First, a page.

First, you should consider the market for another bar in your area. Is there really a market for one, and if there is, how will yours be different that the competition? Do they offer food to their patrons?

One way to do this is to find out how much people in your metro area spend on dining out, bar services and entertainment in your area, then see how many bars and restaurants are in your area -- as you will be competing against them as well.

Then, divide numbers. Say, for example, you see people spend $1 million per year in your area on these services and there are 10 bars and restaurants in your area. That means each bar and restaurant is grossing $100,000 per year.

But we expect that not every business is doing the same amount of business. Typically, the top two or three players in any category reap anywhere between 40 percent to 80 percent of the category's revenues.

In our example, let's say 50 percent, which means the remaining seven business are fighting for over $500,000 in revenues, or a little more than $70,000 in gross revenues per bar.

Remember, that's gross, and doesn't take into account the expense side -- be it rent, employees, supplies and taxes, among others.

This is why many bars or restaurants don't make it. It can be difficult to operate on those types of numbers and difficult to propel a new bar or concept to the top in a short amount of time and keep it there.

You said you just want to open a bar, but is that what your ideal target customer wants? A main fault I see with new and prospective owners is that they want to sell things they think their customers want to buy, versus what people really want to buy or already buy.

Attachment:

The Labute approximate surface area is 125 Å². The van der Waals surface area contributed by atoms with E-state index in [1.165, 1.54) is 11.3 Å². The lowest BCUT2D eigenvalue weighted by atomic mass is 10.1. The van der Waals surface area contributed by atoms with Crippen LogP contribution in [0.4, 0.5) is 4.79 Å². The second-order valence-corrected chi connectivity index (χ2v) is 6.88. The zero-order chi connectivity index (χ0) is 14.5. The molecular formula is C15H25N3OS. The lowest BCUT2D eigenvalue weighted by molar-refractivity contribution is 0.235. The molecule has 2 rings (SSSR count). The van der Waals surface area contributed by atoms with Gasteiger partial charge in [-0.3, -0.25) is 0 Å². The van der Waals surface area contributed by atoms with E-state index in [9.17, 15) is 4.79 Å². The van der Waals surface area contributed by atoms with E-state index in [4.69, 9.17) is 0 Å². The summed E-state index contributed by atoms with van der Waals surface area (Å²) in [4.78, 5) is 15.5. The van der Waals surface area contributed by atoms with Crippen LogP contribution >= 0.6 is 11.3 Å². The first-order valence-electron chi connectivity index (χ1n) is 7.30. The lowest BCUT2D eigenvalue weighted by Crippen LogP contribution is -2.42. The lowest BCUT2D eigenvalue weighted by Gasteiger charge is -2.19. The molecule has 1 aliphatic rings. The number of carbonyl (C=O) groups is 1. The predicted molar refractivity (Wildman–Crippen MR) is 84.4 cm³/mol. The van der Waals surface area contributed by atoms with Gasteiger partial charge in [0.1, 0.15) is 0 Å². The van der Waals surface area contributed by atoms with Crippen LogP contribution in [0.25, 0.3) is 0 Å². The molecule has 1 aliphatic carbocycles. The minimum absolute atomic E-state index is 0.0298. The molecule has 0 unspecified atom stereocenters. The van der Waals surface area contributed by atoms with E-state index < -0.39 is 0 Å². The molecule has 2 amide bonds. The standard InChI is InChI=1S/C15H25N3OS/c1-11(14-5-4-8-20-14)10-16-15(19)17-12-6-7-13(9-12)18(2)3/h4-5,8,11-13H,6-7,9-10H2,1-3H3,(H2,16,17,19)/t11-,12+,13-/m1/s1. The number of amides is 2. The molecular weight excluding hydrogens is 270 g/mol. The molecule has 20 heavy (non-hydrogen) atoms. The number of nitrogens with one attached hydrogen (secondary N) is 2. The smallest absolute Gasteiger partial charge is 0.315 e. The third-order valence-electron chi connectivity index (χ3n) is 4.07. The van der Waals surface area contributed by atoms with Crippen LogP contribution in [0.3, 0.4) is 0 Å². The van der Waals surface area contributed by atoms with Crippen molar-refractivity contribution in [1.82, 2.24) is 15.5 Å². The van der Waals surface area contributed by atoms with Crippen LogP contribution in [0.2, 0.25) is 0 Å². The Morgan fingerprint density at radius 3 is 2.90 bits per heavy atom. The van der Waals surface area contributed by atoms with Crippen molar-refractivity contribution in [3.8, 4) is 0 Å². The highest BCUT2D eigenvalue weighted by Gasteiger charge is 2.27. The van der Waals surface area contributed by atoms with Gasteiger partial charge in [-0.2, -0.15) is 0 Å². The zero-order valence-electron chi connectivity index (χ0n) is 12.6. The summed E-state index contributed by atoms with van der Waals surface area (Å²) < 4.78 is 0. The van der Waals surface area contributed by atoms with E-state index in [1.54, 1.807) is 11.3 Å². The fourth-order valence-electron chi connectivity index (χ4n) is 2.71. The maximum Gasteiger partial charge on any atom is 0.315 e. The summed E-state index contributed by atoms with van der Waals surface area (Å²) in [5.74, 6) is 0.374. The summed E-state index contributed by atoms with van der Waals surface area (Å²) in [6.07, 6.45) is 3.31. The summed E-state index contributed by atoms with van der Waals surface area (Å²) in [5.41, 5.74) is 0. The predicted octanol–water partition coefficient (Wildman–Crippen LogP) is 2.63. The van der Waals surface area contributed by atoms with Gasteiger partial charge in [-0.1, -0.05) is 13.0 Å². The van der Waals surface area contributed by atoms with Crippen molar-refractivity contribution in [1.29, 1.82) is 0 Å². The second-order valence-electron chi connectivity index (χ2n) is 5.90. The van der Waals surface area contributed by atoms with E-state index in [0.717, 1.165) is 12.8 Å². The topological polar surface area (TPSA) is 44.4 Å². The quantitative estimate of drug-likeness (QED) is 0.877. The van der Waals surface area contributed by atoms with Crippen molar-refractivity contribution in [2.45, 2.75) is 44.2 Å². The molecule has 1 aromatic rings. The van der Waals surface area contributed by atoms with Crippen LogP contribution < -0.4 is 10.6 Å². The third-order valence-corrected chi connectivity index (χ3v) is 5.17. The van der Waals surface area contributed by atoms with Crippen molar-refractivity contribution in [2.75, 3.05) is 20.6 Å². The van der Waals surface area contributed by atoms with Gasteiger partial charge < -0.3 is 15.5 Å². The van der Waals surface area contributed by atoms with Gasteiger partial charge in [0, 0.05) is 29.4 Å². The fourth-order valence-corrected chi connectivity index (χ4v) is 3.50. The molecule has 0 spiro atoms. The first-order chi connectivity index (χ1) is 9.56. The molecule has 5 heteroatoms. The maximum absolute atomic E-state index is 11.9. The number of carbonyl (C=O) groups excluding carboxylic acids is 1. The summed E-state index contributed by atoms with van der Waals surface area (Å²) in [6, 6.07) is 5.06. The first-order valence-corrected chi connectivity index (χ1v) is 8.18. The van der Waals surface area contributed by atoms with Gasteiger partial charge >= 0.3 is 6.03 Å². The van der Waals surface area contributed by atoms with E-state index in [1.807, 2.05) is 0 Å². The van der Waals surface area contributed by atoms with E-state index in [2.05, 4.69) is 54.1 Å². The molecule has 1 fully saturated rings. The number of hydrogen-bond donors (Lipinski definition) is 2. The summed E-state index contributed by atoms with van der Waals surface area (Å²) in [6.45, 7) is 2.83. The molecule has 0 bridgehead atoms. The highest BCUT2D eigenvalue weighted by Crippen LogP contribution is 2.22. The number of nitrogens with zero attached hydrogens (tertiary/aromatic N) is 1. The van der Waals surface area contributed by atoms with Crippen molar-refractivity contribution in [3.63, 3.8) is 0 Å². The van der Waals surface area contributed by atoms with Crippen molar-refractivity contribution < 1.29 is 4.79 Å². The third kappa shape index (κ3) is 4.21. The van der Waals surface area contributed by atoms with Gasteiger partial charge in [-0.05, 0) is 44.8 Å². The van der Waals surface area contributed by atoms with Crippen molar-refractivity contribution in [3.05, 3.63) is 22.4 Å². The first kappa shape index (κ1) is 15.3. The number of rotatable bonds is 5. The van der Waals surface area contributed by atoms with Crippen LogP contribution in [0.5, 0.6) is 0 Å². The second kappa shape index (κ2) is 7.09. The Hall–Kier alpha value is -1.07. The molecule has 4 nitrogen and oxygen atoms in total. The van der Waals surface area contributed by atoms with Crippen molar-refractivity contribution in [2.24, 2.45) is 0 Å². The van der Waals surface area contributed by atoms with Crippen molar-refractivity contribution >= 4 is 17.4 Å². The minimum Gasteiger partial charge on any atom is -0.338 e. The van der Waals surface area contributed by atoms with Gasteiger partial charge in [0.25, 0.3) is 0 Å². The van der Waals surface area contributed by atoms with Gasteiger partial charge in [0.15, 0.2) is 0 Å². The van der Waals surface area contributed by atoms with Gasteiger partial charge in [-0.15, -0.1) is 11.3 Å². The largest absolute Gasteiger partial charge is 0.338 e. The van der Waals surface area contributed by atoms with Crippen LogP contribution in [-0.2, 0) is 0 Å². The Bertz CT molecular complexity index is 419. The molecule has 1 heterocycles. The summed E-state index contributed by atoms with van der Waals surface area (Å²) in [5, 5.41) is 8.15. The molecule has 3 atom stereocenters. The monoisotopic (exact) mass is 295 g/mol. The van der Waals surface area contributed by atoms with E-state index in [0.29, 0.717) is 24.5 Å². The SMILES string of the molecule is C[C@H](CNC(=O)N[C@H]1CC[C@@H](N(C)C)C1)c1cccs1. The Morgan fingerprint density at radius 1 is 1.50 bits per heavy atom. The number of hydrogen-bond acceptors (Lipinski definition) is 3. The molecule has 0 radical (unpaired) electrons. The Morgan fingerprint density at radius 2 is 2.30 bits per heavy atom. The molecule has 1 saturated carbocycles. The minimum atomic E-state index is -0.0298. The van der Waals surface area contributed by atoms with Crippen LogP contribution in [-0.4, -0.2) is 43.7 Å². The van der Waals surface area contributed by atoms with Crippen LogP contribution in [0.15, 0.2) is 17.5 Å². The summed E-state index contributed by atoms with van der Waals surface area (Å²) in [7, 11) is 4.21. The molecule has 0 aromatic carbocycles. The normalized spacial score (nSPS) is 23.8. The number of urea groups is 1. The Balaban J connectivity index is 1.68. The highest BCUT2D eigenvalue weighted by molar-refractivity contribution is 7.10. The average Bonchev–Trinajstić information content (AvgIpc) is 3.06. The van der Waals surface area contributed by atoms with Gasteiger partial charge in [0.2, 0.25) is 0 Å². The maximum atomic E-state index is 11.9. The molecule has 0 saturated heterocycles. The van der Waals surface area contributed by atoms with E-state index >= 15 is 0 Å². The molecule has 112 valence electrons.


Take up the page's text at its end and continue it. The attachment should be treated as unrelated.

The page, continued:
You have some good resources in your family that have experience in the industry, and they should be good sources of information and knowledge for you. But you should also look into outside help from a bar consultant or a coach who specializes in that category.

These consultants generally have "been there and done that," and can guide you in the numbers and the resources you'll need to be successful. They'll also be knowledgeable about how to run a successful business -- skills that employees may not have.

Remember, the main thing is to know your numbers first, and you'll always be able to make better decisions. The numbers won't always be perfect or right 100 percent of the time as there is no "magic bullet" in business, but they will inform you about the potential your idea has in your market.

They can also help you avoid costly mistakes -- especially if this is your first business venture.

Related: Three Things About Owning a Bar That Might Surprise You
Related: Video: How to Start a Bar
Related: How to Start a Bar/Club